"I want to fly from the dirty boulevard." — Lou Reed

There are no heroes—or beds—in the migrant crisis that is gripping New York City and refusing to let go.

Over the last year, over 61,000 people have crossed the Mexican border and ended up in New York City. Many of them are sad props in a shell game created by Texas authorities who simply put their newest residents on a Greyhound bus and shipped them to Midtown.

In a city where everyone is legally guaranteed a right to a roof over their heads, the migrant influx has become a budget bomb, with Mayor Adams and his team desperately searching for space for the newcomers. City Hall’s initial response was herky-jerky at best, with a tent city being erected on Randalls Island last fall for 1,000 migrants but then being shut down after being in operation for less than a month.

The search for beds has led City Hall to Rockland and Orange counties, where two hotels were targeted to be home to about 300 men. Given little notice about the plan, local leaders went ballistic. In a radio interview, amped-up Rockland County Executive Ed Day vowed to grab Mayor Adams “by the throat” to keep out the migrants. Treating this like a natural disaster that is bearing down on the county, a state of emergency has been declared in Rockland in an effort to prevent hotels from accepting any migrants.

The milk of human kindness was more in evidence with at least a couple of residents who spoke with NY1’s Kelly Mena.

“We have to take pressure off the city at this point and find a place to house these people so they’re comfortable,” Dirk Snowden told her.

Whether or not NIMBYism triumphs in the Hudson Valley, 300 hotel rooms in Rockland and Orange counties clearly aren’t the linchpin of Mayor Adams’ plan. Despite being political pals with President Biden, the mayor has repeatedly expressed his frustration with the White House and is calling on the president to expedite the process to allow the migrants to work legally. In turn, the White House has punted to Congress—which is like kicking a football down a black hole.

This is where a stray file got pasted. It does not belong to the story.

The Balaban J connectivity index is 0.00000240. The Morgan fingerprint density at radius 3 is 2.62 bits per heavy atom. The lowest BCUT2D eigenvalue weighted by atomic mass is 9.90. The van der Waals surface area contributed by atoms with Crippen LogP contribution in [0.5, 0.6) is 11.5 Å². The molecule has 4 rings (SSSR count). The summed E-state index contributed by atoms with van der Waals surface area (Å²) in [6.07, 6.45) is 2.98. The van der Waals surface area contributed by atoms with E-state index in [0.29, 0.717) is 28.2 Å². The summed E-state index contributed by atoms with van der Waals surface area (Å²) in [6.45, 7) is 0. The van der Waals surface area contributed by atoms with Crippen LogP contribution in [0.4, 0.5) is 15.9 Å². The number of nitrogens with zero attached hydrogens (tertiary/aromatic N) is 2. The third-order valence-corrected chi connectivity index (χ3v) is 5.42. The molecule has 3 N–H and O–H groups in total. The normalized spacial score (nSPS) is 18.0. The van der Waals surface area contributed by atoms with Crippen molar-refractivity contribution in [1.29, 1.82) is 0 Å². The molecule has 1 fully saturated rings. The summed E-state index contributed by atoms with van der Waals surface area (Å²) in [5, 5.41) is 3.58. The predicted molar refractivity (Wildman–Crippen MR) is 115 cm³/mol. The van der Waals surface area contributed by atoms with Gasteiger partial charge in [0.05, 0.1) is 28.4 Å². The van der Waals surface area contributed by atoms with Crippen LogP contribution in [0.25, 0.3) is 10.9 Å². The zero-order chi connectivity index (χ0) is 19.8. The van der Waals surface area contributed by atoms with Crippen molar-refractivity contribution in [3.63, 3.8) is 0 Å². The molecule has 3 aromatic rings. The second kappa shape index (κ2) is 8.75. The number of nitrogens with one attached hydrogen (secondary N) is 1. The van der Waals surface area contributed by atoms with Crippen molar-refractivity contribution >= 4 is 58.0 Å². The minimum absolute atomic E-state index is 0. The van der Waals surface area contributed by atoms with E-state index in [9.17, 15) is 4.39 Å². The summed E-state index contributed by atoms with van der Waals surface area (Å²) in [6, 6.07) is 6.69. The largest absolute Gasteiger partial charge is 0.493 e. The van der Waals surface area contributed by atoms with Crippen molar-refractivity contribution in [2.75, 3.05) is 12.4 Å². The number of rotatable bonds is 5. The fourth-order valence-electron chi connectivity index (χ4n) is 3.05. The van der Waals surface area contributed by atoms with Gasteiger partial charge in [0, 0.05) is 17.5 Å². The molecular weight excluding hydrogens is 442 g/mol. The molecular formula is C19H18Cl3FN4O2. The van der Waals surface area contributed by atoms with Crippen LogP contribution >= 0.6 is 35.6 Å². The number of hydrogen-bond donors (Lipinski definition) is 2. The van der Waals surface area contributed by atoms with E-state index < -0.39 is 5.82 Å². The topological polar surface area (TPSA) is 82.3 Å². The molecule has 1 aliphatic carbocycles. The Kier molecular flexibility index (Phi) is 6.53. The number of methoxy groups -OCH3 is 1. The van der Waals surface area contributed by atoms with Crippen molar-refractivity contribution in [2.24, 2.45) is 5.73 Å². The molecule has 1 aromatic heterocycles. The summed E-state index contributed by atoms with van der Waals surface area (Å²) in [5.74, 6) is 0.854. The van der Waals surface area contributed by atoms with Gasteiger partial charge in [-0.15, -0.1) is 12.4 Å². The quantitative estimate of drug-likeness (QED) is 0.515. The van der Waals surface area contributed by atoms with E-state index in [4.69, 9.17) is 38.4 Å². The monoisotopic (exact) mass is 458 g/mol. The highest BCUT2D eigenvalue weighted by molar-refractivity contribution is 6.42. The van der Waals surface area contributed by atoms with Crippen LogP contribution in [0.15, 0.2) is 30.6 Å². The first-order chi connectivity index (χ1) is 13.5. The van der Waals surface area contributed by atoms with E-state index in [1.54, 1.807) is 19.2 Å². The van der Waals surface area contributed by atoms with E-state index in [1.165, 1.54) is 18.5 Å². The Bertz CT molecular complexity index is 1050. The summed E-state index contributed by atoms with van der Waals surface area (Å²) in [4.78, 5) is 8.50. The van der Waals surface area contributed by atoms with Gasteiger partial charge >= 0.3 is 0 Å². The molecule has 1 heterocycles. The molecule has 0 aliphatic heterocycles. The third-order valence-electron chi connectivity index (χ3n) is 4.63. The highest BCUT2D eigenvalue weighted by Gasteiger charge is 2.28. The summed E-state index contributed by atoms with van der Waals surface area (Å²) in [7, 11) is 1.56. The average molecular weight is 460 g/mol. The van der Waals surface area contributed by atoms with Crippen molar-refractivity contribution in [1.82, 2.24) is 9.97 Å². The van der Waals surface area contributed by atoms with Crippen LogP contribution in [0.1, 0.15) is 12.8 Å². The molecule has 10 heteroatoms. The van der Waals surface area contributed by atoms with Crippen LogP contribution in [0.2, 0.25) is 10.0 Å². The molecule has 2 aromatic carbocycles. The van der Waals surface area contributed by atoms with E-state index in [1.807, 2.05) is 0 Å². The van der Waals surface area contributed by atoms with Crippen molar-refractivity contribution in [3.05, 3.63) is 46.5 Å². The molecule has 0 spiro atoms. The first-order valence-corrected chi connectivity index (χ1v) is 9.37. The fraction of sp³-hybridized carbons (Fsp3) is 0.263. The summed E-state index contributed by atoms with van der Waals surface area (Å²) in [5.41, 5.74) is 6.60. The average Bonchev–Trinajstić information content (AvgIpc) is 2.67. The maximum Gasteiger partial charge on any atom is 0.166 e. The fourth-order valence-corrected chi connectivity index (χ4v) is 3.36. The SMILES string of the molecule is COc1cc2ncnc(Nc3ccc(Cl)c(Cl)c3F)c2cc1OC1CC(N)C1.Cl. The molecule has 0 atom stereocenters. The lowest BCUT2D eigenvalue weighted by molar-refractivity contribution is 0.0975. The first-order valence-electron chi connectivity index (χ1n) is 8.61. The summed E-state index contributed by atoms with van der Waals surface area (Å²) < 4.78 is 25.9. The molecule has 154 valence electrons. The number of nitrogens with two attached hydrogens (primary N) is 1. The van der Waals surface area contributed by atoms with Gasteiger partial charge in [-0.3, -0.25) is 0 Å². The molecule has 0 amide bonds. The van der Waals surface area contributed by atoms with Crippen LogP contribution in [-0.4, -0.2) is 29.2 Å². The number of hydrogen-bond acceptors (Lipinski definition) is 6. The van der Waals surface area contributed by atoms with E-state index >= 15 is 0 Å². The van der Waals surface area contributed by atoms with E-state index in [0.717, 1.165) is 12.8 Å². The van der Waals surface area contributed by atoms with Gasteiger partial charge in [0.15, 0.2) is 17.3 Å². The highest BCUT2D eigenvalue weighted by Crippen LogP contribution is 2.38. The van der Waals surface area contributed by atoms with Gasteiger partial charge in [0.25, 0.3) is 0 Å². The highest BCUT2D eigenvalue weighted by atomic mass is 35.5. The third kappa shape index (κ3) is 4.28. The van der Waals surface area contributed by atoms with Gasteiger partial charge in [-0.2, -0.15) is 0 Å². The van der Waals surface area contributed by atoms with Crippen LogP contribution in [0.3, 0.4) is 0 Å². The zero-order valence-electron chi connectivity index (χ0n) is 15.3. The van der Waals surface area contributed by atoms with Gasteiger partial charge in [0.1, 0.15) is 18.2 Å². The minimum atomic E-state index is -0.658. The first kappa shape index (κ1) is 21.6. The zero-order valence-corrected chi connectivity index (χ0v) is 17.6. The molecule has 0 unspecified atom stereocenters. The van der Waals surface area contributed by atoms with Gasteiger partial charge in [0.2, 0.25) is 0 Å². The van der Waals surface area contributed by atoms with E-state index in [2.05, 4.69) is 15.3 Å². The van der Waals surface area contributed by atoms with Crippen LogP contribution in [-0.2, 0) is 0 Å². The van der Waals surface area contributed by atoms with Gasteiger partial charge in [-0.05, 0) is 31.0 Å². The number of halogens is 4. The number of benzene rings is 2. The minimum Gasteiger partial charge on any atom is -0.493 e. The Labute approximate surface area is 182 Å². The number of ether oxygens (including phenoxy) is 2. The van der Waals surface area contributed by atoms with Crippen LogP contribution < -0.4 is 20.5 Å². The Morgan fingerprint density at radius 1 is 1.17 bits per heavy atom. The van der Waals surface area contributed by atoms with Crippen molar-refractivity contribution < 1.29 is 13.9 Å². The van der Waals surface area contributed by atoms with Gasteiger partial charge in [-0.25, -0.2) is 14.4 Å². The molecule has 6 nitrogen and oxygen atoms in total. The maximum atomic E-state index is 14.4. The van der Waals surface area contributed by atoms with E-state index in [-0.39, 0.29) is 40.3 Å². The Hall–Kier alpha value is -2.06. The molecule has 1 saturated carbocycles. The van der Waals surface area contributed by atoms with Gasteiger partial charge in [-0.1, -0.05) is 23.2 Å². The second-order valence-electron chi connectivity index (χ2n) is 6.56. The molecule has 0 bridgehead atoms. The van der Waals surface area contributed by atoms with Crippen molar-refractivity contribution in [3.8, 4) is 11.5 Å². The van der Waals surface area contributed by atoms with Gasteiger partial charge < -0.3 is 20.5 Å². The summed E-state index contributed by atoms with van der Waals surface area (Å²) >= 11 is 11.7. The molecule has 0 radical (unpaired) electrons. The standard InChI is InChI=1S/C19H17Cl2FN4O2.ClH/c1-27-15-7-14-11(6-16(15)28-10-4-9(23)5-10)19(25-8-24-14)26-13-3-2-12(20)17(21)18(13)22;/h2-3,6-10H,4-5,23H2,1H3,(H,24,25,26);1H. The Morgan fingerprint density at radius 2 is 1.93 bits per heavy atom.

Almost all of this predictable finger-pointing ignores the fact that the vital ingredient in New York’s success story has been immigrants. Almost every Irish-American New Yorker is the descendant of someone who was fleeing a potato famine in the 19th Century (And they hardly saw a welcome wagon when they made it to Manhattan).

Likewise, every single national or ethnic group in New York City has a horrible origin story that is conveniently forgotten whenever any member of that group starts talking about figuring out a way to keep out the migrants. Almost all of us are the descendants of the unwanted.

We can fight over whether or not we should extend the ladder of opportunity to others, but one thing is almost certain: the son or daughter of someone sleeping in one of these hotels will help run the city in a few decades.